Thomas Duckett of Preston (1804-1878)
Peel, by Duckett.
The sculptor Thomas Duckett is rather obscure, but has a notable collection of works in his home town. He was born in Preston, and worked first for a plasterer and then for a furniture maker as a wood-carver, before going to Liverpool to work for the firm of Franceys, a local statuary. Later he moved to Kendall, working for the architectural firm of Websters there, and then back to Preston, where he remained. His work includes a variety of busts and statues of the great and good, funerary pieces for churches, and the occasional heroic group.
I have only seen work by Duckett in Preston, where the Harris Museum and Art Gallery contains several of his busts, including one rescued from the Town Hall, which burnt down some years ago. These include among others the father of the founder of the Gallery, Revd. Robert Harris, and donors to the gallery, and are lively and characterful efforts in white marble. Less good is his statue of Sir Robert Peel which stands in Winckley Square. Peel looks rather wooden, and is dressed in trousers that manage to look both tight and slightly baggy at the top, and a cloak rather poorly draped around him and on his supporting pillar. Charitably, and on the basis of the superior busts, we can presume the thing looked better 150-odd years ago.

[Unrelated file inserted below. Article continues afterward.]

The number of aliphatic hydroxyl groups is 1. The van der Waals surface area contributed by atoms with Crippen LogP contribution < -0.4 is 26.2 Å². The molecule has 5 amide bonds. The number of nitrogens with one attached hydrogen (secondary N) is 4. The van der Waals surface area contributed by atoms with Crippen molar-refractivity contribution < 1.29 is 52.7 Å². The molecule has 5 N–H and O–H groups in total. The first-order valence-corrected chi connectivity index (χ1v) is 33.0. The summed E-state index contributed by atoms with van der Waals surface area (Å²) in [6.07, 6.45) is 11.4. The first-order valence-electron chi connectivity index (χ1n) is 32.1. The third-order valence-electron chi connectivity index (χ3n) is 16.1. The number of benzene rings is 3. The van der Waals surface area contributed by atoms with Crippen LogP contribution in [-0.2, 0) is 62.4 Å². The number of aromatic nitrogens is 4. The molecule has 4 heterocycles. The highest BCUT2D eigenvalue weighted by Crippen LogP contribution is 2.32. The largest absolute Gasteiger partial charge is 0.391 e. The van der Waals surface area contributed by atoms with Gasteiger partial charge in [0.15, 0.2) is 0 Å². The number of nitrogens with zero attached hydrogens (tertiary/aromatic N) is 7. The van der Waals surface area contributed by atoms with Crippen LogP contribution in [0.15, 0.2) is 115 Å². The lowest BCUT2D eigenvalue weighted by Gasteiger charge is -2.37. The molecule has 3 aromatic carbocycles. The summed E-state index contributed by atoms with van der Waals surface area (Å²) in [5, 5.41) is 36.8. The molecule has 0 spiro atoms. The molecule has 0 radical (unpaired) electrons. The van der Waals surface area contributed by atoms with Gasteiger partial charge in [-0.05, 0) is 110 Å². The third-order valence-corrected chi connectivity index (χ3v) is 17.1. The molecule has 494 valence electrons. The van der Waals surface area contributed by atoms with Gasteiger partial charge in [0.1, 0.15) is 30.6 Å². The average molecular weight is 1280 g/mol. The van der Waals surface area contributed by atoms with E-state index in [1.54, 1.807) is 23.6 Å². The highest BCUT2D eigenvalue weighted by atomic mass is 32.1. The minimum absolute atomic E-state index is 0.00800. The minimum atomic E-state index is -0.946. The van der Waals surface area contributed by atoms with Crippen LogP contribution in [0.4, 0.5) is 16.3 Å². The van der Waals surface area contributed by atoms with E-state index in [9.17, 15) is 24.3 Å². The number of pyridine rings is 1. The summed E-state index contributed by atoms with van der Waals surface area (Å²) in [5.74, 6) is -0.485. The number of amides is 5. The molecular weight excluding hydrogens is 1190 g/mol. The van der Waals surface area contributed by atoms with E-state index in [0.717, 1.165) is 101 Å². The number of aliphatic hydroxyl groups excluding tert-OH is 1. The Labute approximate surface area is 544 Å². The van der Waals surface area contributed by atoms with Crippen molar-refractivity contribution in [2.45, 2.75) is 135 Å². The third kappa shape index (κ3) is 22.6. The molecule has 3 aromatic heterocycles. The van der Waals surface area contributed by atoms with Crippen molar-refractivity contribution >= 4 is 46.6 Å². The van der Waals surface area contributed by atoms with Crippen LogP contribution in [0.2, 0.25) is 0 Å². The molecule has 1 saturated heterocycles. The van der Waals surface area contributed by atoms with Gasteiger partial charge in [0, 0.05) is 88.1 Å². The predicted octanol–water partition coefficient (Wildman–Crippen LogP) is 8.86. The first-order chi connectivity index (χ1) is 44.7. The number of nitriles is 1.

Other works by Duckett, which I have not seen, include in Preston monuments in St George and St John and in the same town a marble altar for St Augustine's which I think must have been removed, as the church is now converted to a secular building. In Kendall is a pedimental St George for the RC Church, New Road, a medievalised composition, and in the interior, seemingly plaster statues, heavily painted, of St George and Ecco Homo (Christ), these both showing chests and arms, in a stylised, simplified anatomical form. Like many less successful sculptors, Duckett struggled to gain enough interest in his plaster works to reproduce them in bronze.
Bust by Duckett in Harris Museum, Preston.
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